All against a formerly stout Ravens defense that is as in-your-face as it comes. The Cowboys gashed them for 5.4 yards per rush, helping quarterback Tony Romo find efficiency in the passing game. It was no surprise Romo was sacked just once, because a defensive front can't come after a quarterback when it is getting run on. The result was an offense that moved the ball at will in a hectic environment.
No, it won't count for anything in the standings, and no one feels good about it. But there is no shame in losing to a one-loss team on the road on a missed field goal.
Falcons are ... real?
I'm having a difficult time feeling the optimism for the Atlanta Falcons, even with their gaudy undefeated record. They did win a slop-fest, thanks to a pick-six by cornerback Asante Samuel and a long, late field goal by kicker Matt Bryant. But the victory came against the hapless and wounded Oakland Raiders, who had traveled across the country for this contest.
Atlanta's flaws stand out more than ever. That explosive passing game was held down. Matt Ryan never found his groove, with three interceptions and an underwhelming 249 yards passing. Most jarring is an issue that seems to have no cure. Michael Turner did not burn it up, gaining just 33 yards on 11 carries, and fullback Jason Snelling was stuffed on third-and-goal from the 1 in the third quarter.
Even with their 6-0 record, I fear the Falcons will end up in the same exact spot as last year: In the playoffs with an offense that suddenly doesn't work. There is time to fix it, and in my opinion, they must.
The Matt Flynn movement goes down in flames
Wilson, the third-rounder from Wisconsin, hasn't always been efficient -- as evidenced by his six interceptions -- and it seems the offense has some training wheels for him.
Give Flynn a chance, right? Well ...
How can you bench him when he keeps making game-winning plays? That 46-yard bomb in the final moments against the New England Patriots is the perfect example. He saw Sidney Rice behind two defenders, could easily have played it safe, but didn't. The result was another heart-pounding win for the Seahawks. Seattle is sacrificing efficiency for playmaking, and it's hard to argue. Oh, and did we mention they pulled within six on a fourth-down strike to Braylon Edwards earlier in the quarter?
Wilson isn't perfect, but he might be perfect for this team. It seems New Orleans Saints quarterback Drew Brees wasn't being hyperbolic when he told me this week, "I've been extremely impressed with him. I know he's a young quarterback and he's on the learning curve just like every young quarterback who comes into this league. I've been extremely impressed with some of the things he's done and I think he has a bright, bright future."
Some rapid-fire takes:
» It's stunning to see age affect a defense so rapidly, but it looks like that's happened with the Ravens. The slimmed-down Ray Lewis isn't the run-stuffer he was, and now he might be gone for the season. More shocking was to see defensive tackle Haloti Ngata get pushed around. This is becoming an offense-based team more and more every week.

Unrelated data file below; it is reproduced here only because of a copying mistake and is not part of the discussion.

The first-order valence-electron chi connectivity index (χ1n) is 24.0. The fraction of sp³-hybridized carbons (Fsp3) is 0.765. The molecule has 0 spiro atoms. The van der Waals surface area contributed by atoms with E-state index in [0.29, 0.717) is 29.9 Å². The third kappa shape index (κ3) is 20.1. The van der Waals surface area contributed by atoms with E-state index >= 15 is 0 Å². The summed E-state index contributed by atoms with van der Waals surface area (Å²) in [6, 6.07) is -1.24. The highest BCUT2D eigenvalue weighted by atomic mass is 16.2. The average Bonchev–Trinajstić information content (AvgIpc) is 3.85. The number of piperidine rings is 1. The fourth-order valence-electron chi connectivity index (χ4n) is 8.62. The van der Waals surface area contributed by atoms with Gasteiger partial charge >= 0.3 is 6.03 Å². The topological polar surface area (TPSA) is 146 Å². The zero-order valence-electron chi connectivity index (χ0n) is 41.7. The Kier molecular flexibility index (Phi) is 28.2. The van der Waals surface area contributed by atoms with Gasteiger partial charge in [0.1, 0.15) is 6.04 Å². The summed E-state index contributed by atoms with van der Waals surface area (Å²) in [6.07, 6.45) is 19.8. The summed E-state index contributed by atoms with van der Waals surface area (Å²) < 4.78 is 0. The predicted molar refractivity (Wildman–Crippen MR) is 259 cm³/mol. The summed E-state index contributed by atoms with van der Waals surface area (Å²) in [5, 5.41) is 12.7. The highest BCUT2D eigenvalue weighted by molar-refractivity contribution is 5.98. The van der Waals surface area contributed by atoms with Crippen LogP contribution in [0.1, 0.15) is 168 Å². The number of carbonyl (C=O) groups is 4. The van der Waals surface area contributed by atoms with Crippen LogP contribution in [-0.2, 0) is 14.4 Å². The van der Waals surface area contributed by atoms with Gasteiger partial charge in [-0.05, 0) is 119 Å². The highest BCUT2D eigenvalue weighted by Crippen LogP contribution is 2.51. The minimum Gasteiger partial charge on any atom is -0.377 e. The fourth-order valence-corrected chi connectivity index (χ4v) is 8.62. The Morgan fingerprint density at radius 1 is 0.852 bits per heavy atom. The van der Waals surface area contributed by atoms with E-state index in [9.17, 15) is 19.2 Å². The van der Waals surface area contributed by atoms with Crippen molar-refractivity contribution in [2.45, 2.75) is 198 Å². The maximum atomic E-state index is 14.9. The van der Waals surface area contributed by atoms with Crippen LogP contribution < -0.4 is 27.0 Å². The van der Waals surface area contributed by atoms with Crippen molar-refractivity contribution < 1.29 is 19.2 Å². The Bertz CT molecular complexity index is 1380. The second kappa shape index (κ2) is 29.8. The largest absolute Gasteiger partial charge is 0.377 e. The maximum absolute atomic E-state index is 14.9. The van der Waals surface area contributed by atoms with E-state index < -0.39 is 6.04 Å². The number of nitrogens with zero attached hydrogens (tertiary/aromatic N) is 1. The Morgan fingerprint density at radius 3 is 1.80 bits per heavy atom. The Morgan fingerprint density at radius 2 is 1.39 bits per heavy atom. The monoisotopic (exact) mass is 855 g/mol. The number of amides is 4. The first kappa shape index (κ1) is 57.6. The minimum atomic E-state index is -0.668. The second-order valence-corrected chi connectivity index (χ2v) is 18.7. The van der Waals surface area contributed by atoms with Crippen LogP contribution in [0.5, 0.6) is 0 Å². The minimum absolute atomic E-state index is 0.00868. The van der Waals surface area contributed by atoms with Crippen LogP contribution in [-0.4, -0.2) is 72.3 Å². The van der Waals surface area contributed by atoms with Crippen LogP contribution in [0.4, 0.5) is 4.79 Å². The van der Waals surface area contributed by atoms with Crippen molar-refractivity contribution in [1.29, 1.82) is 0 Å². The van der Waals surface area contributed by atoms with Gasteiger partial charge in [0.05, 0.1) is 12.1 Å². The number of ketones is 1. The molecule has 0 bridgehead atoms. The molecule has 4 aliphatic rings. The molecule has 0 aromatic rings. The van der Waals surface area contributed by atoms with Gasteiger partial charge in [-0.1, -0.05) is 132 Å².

» Oh, Raiders coach Dennis Allen ... Why? Why? Why? Why? Icing the kicker doesn't work. There's no data to show that it does, and even if there was, it's a ridiculous concept. But I'll bet Falcons kicker Matt Bryant is pleased you disagree. His second attempt to win the game from 55 yards out came courtesy of an Allen failed icing. Even Smirnoff Ice is cooler than this lame technique.
» You can tell Robert Griffin III to be safe, to not run too much, to protect himself. All valid requests, as he has a bright future to care for. However, do not tell him not to run. Did you see that 76-yarder he busted off to seal it for the Washington Redskins against the Minnesota Vikings? Really want to bottle that up?
» Speaking of the Vikings, quarterback Christian Ponder continues to impress. He faced a major test Sunday after throwing a pick-six that put the Vikes in a 19-point hole late. All Ponder did was lead two efficient scoring drives. Following the pick? He was merely 10 of 14 for 108 yards and two touchdown passes. Tough to imagine a better first half from the second-year pro.
» Great pregame moment on the field reporting before the Packers-Texans nightcap. During my live hit on NFL Network, a flying football hit me in the face! Craziest thing that's happened to me on TV so far. Now I know how Marcia Brady feels. Man, someone has remarkable aim. And to think, my face lived to tell the story.
» Say what you want about the Seattle Seahawks, but they are likely winning some fans around the NFL. Defensive back Richard Sherman is, at least. After picking off a pass against Tom Brady, Sherman taunted him via Twitter. Notably, Sherman tweeted, "(Brady) told me and Earl (Thomas) to see him after they win. ... I found him after. ..." And underneath was a picture of Sherman yapping at Brady postgame with the caption, "U MAD BRO?" Hey, when you win, you can say whatever you want. Might as well cash in.
» It's not a stretch to say the Lions were playing for their season in overtime against the Eagles. A loss would have dropped them to 1-4 -- a looooong shot for the playoffs. That's how big their 10-point comeback was. Quarterback Matthew Stafford, who came alive late, wasn't lying when he told me recently, "We're never out of it. That's the fun part of playing in this offense."